I grumbled something but didn’t deny it.
“Thanks, Dad.” Hasda’s face shone with pure joy. “It means a lot to me.”
“It’s nothing.” I shrugged and tried to bulldoze over the awkwardness by ignoring it. Malia came to my rescue.
“Where is that infernal dwarf?” She huffed and folded her arms. “I told him to be ready and waiting before I arrived.”
“Apologies, Vain One.” A stumpy, stocky little man with a thick, brown beard and a scorched leather apron thumped his way out of the forge, cradling a pair of creamy-white metal rods in his arms. “But I wouldn’t dare return the Sword and Spear without giving them a once-over before. It would damage my reputation, and he, ah, might damage a fair bit more than that if I gave them back in any state short of pristine.”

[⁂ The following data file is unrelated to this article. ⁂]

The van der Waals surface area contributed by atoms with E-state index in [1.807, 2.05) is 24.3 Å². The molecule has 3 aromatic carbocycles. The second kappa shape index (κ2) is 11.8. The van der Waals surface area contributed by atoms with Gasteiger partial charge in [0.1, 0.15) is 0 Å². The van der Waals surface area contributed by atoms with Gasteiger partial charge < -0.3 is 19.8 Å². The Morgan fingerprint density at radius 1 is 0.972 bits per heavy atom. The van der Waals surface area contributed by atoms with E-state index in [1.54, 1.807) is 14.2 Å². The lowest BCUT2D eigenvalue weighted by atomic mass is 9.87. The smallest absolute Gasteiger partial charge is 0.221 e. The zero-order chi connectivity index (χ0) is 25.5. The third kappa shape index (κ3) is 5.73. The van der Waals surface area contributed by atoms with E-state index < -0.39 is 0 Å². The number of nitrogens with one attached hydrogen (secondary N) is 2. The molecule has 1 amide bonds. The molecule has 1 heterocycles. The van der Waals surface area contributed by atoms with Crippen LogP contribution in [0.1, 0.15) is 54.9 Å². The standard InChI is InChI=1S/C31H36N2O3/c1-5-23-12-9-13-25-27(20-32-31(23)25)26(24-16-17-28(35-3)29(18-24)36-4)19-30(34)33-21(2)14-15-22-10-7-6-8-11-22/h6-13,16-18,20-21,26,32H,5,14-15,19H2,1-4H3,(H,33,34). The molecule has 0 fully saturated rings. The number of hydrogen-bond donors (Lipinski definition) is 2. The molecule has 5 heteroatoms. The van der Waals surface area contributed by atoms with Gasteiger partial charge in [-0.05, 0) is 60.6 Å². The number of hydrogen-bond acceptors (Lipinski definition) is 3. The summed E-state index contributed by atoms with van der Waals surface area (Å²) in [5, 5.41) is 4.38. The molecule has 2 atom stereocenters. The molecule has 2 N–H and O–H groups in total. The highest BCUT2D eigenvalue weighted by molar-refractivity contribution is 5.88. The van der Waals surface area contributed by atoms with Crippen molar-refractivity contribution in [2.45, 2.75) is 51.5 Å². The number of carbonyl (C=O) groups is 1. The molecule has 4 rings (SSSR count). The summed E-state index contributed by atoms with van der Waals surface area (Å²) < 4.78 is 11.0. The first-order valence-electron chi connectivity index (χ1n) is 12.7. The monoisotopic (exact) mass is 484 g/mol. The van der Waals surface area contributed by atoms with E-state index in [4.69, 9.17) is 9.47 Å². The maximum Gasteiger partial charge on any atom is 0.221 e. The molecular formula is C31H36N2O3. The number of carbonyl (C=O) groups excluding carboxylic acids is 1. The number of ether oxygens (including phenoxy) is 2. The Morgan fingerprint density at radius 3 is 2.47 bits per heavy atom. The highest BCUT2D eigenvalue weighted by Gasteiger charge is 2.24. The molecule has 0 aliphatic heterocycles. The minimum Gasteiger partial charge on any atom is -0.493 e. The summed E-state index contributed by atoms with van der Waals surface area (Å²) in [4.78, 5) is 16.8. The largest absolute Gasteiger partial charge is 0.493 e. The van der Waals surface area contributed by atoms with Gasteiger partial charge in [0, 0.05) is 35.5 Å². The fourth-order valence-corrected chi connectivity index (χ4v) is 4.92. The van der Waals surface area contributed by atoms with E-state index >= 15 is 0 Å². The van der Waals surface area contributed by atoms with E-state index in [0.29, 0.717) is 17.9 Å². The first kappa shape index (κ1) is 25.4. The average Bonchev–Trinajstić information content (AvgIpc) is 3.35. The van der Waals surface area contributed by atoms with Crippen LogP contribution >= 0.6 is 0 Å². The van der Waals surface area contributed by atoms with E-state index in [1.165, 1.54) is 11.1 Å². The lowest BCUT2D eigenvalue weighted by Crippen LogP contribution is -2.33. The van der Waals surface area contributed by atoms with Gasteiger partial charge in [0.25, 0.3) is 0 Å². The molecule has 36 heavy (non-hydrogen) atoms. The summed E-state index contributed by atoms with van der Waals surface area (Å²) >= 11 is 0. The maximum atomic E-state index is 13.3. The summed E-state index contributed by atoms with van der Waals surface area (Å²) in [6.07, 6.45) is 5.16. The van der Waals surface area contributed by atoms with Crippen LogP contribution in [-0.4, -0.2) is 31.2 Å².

“You’ve always done fine work, Phaeus,” I said, accepting the twin rods from the dwarf. As my hands settled around them, their protective wardings fell away, revealing the full form and splendor of the celestial weapons.
The Spear, fashioned after the hoplite dory, stood nearly twice as tall as I, although I could will it shorter as needed. Phaeus had polished the triangular head to a blinding gleam, and the shaft glinted from a fresh coat of lacquer. As I angled the Spear across my back, it shrank down as its wardings covered it and affixed itself diagonally to my back.
Although the Sword was no Excalibur, it certainly was majestic. With the length of a greatsword and the weight of an arming sword, thanks to the celestial steel, it had given me great pleasure to scythe through opposing armies. Its size and relative ease of use made it an extremely intimidating weapon to face down, no less so because I wielded it. Unlike the Spear, however, the Sword had a sheath, which masked the magic of the blade shrinking and gave it a resting length similar to a dagger. I affixed the sheath to my belt and settled the Sword on my left.